SUDDENLY, BRITISH CARMAKING BURNS RUBBER
They're all doing it: Ford, Honda, Toyota, and BMW. Each of these global giants is expanding auto production in Britain. The surge of foreign investment is likely to make Britain's auto industry the fastest-growing in Europe.
It all adds up to a boon for Britain's wobbly manufacturing base--and a threat to higher-cost European auto makers, since some 75% of the British-made cars are exported to the Continent. The Japanese led the way, first setting up shop in Britain in the mid-1980s as a way to enter the European market. Now, there's a second, broader wave of expansion under way. Even South Korea's Daewoo, which exports cars to Britain, is considering local production.
POUNDED STERLING. In an era of vicious competition, Britain keeps looking better as a place to build cars. British carmaking is expected to grow nearly twice as fast as European production as a whole. Analysts expect light-vehicle production in Britain to leap 45% in five years, to 2.4 million cars (chart). That expansion is a tribute to its lower labor costs, more flexible labor rules, probusiness policies, and government subsidies.
The new push is partly driven by the plunge in sterling. That boosts Britain's competitiveness, particularly compared with Germany. A year after acquiring Rover Group Holdings PLC for $1.2 billion, BMW CEO Bernd Pischetsrieder says he expects "Rover's volume to grow more than BMW's." BMW plans to increase Rover output by 60%, to 750,000 units by the end of the decade.
Meanwhile, Ford Motor Co. announced on Mar. 15 that its Dagenham plant in Britain beat out Ford plants in Spain and Germany to build a version of the Ford Fiesta for Mazda Motor Corp. "The decision was a mark of faith in how Dagenham has improved its efficiency and quality in recent years," says Ian G. McAllister, Ford of Britain's chairman. Depending on British government subsidies, Ford may also pick Britain as a site for its Jaguar Ltd. unit to build a new sedan to rival BMW's 5-Series car.
For the Japanese, the strong yen makes Britain even more attractive. Last year, Honda Motor Co. decided to invest $520 million in its plant in Swindon, near London. Toyota Motor Corp. is also moving ahead with its plan to add a new assembly line to its Burnaston plant in Derbyshire and produce a second car in Britain by 1997. "The high yen is very helpful for our U.K. operation," says Yukihisa Hirano, managing director of Toyota Motor Manufacturing (U.K.) Ltd.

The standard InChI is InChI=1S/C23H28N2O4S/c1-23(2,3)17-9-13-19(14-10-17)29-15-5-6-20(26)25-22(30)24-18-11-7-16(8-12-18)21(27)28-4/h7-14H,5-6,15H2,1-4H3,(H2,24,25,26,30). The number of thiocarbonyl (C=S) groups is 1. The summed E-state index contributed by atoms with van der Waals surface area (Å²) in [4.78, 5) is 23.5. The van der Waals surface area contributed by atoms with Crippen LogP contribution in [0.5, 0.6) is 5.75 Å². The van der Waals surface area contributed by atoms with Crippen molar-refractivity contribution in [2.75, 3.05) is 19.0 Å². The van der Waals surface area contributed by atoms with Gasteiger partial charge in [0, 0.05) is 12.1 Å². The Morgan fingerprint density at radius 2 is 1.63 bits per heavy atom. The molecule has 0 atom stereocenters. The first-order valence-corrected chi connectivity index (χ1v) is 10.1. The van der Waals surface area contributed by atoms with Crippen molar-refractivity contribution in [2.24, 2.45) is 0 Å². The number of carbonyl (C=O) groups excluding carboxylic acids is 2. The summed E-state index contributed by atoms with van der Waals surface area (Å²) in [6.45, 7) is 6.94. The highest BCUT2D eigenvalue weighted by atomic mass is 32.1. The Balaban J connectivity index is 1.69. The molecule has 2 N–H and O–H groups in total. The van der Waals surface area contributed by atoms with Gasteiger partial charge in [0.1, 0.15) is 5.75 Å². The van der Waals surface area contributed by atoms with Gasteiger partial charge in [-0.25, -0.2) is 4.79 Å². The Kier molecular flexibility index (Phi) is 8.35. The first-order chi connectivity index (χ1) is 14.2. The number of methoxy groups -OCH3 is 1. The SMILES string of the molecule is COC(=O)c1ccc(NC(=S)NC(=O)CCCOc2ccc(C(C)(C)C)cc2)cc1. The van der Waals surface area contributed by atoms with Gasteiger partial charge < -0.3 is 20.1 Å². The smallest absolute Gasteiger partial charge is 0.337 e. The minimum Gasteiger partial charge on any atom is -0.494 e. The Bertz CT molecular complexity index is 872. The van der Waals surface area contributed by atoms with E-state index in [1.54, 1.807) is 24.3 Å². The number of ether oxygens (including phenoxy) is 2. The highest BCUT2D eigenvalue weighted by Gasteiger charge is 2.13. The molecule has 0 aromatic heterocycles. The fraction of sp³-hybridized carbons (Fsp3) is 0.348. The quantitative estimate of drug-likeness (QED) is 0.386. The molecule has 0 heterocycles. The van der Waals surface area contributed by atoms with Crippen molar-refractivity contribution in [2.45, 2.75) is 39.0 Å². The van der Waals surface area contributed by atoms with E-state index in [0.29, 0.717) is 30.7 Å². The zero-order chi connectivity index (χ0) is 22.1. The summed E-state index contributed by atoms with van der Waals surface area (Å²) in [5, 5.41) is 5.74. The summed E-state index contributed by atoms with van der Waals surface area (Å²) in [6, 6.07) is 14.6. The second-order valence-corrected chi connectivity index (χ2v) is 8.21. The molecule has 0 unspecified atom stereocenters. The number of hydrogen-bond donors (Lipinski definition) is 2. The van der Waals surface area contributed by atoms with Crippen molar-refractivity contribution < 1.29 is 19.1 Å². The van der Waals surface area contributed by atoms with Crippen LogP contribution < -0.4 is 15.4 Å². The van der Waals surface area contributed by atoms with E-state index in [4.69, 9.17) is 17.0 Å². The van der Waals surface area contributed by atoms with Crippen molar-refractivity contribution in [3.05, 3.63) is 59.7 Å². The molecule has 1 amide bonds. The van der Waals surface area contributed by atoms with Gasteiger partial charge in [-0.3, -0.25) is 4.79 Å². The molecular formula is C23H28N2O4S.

Already, Continental producers are howling about the growing stream of lower-cost Japanese imports from Britain. They want the boost in Japanese transplant production--most of it in Britain--figured into Japan's 1995 quotas for European sales. "The more local production, the less need for exports," says one EU official. The Japanese, who hotly oppose this stance, hope to lift their exports to more than 1 million, while the Europeans want to freeze them at the 1994 level of 993,000.
The resurgence of Britain's auto industry is a challenge to its Continental rivals. "With British labor costs and Japanese levels of productivity, companies like Volkswagen must be concerned," says Ernest Thompson, CEO of the Society of Motor Manufacturers & Traders Ltd. and a longtime Ford executive. Industry experts expect Japanese cars, mostly made in Britain, to grab 15% of the European market by 2000, up from 10.3% last year.
As the auto plants crank up, some analysts note that Britain still has weaknesses. Despite low wages and a weak currency, the productivity of many of its factories remains below the best U.S., Japanese, and German plants. And the productivity of Britain's auto-components makers is the lowest in Europe, according to an Andersen Consulting study.
But that may be changing. The influx of Japanese, American, and German producers, with their state-of-the-art manufacturing practices, is helping British suppliers improve. Lucas Industries PLC's experience supplying parts to Japanese carmakers is one reason Volkswagen recently awarded it a huge contract worth more than $235 million annually over 6 to 10 years. Still, if the resurgence of Britain's auto industry is to have staying power, there will have to be more improvement on the shop floor.By Julia Flynn, with Heidi Dawley, in London, John Templeman in Bonn, and Linda Bernier in Brussels